Moxo People
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Moxo People
Total population
42,093 (2012)[1]
Regions with significant populations
 Bolivia ( Beni)
Mojeño, Spanish[2]
Roman Catholicism
Related ethnic groups

The Mojeños, also known as Moxeños, Moxos, or Mojos, are an indigenous people of Bolivia. They lived in south central Beni Department,[2] on both banks of the Mamore River, and on the marshy plains to its west, known as the Llanos de Mojos. The Mamore is a tributary to the Madeira River in northern Bolivia.

Mojeños were traditionally hunter-gatherers, as well as farmers and pastoralists.[2] Jesuit missionaries established towns in the Mojos plains beginning in 1682, converting native peoples to Catholicism and establishing a system of social organization that would endure well beyond the expulsion of the Jesuits in 1767.[3] Mojeño ethnic identification derives from a process of ethnogenesis as a result of this encounter between a number of pre-existing ethnic groups in this mission environment. This process occurred in several different mission towns, resulting in distinct Mojeño identities, including Mojeño-Trinitarios (Trinidad mission), Mojeño-Loretanos (Loreto mission), Mojeño-Javerianos, and Mojeño-Ignacianos (San Ignacio de Moxos mission).[4] They numbered some 30,000 in the first decade of the 20th century. Many Mojeño communities are affiliated with the Central de Pueblos Indígenas del Beni and/or the Central de Pueblos Étnicos Mojeños del Beni.[4]


In addition to Spanish, many Mojeño people speak one of several indigenous languages, belonging to the Arawakan language family, including Ignaciano language. In many communities, the language is used in daily life and taught in beginning primary school grades. A dictionary of Ignaciano Mojeño has been published, and the New Testament was translated into the language in 1980.[2]


They are also known as Mojos, Moxos or Moxeños.


Moxos Before the Jesuits

The previous inhabitants of the region, which before the independence of Bolivia was a single territory called Mojos, were the aboriginal Itonama, Cayuvava, Canichana, Tacanam and Movima.[5] Afterwards, the Moxos or the Moxeños arrived. The Moxos were from the Arawak ethnic group,[6] an ethnic group which developed a more complex culture between the Amazon rainforest and the Llanos.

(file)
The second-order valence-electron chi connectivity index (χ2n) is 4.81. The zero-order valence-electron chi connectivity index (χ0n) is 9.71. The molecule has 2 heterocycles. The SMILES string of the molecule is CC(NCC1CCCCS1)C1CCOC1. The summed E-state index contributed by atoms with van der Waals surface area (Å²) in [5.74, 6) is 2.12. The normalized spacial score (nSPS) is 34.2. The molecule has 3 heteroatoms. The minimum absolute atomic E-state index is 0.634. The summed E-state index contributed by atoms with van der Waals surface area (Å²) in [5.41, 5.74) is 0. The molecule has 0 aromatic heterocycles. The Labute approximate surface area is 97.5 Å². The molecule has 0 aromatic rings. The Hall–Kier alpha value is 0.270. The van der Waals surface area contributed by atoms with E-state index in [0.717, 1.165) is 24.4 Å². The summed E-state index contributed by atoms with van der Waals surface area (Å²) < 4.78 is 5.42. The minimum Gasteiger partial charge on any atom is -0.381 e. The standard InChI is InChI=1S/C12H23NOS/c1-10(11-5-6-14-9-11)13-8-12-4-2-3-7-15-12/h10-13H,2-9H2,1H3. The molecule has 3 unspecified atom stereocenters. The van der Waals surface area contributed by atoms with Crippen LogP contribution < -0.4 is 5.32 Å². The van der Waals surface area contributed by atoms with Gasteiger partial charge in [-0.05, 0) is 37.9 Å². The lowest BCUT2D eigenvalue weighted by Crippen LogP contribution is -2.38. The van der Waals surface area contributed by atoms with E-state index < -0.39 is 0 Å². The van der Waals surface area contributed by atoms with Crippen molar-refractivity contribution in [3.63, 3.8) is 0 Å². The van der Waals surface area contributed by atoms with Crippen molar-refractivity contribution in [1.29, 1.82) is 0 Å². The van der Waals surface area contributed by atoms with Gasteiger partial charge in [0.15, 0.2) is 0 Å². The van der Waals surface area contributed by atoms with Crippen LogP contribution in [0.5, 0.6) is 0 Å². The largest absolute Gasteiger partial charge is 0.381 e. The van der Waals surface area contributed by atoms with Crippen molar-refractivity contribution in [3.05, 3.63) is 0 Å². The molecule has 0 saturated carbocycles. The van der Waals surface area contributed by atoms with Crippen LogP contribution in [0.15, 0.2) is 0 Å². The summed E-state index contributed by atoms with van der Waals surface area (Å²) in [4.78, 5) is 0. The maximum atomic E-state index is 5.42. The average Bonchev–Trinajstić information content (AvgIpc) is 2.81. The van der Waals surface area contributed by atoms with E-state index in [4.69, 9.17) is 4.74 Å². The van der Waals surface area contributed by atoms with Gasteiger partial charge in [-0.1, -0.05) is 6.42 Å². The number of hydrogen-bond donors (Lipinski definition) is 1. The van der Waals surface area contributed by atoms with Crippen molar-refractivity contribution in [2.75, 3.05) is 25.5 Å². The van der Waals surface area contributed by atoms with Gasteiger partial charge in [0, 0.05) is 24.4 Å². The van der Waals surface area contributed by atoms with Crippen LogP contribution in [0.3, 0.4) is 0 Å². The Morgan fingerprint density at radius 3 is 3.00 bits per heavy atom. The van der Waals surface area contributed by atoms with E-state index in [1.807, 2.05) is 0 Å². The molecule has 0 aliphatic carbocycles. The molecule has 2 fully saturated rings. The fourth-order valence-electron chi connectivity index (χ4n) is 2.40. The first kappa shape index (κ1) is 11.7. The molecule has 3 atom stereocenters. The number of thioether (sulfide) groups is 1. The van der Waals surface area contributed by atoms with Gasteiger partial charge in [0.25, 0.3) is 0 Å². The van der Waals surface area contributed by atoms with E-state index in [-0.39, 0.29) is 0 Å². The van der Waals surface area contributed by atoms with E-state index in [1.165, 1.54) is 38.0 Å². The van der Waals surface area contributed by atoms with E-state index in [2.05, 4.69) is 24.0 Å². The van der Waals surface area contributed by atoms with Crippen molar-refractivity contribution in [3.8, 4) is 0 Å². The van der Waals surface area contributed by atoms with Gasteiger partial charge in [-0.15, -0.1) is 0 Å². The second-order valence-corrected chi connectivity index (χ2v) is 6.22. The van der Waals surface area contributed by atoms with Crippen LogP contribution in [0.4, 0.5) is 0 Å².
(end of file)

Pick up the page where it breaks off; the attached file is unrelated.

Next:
For unknown reasons, between the 15th Century B.C. and the 8th Century B.C., agricultural Arawak groups from the lowlands (present-day Surinam) abandoned their lands and migrated to the west and south, bringing with them a tradition of incised ceramics. The Moxos, who were part of this population stream, built irrigation canals and crop terraces[7] as well as ritual sites.[8] Thousands of years before the Common Era, the Arawak also migrated north and populated the islands of the Caribbean Sea. This slow expansion resulted in their arrival at the islands of Cuba and Hispaniola (present-day island of the Dominican Republic and Haiti).

Pottery pieces found in the countryside of the department of Santa Cruz, Bolivia, and even in the present-day precinct of the city Santa Cruz de la Sierra, reveal that the region was populated by an Arawak tribe (known as the Chané) with a ceramic-making culture.[]

Writers such as Diego Felipe de Alcaya, tell of a group living between the last buttresses of the Andes Mountains and the central arm of the Guapay River. The communities all throughout this great plain region and along the banks of the river were established and allied under the superior command of a leader, whom Alcaya describes with the title of king. This king, called by the dynastic name of Grigotá, had a comfortable dwelling and wore a vividly-colored shirt. Chiefs (caciques), named as Goligoli, Tundi, and Vitupué, were subordinate to Grigotá and had control of hundreds of warriors.[]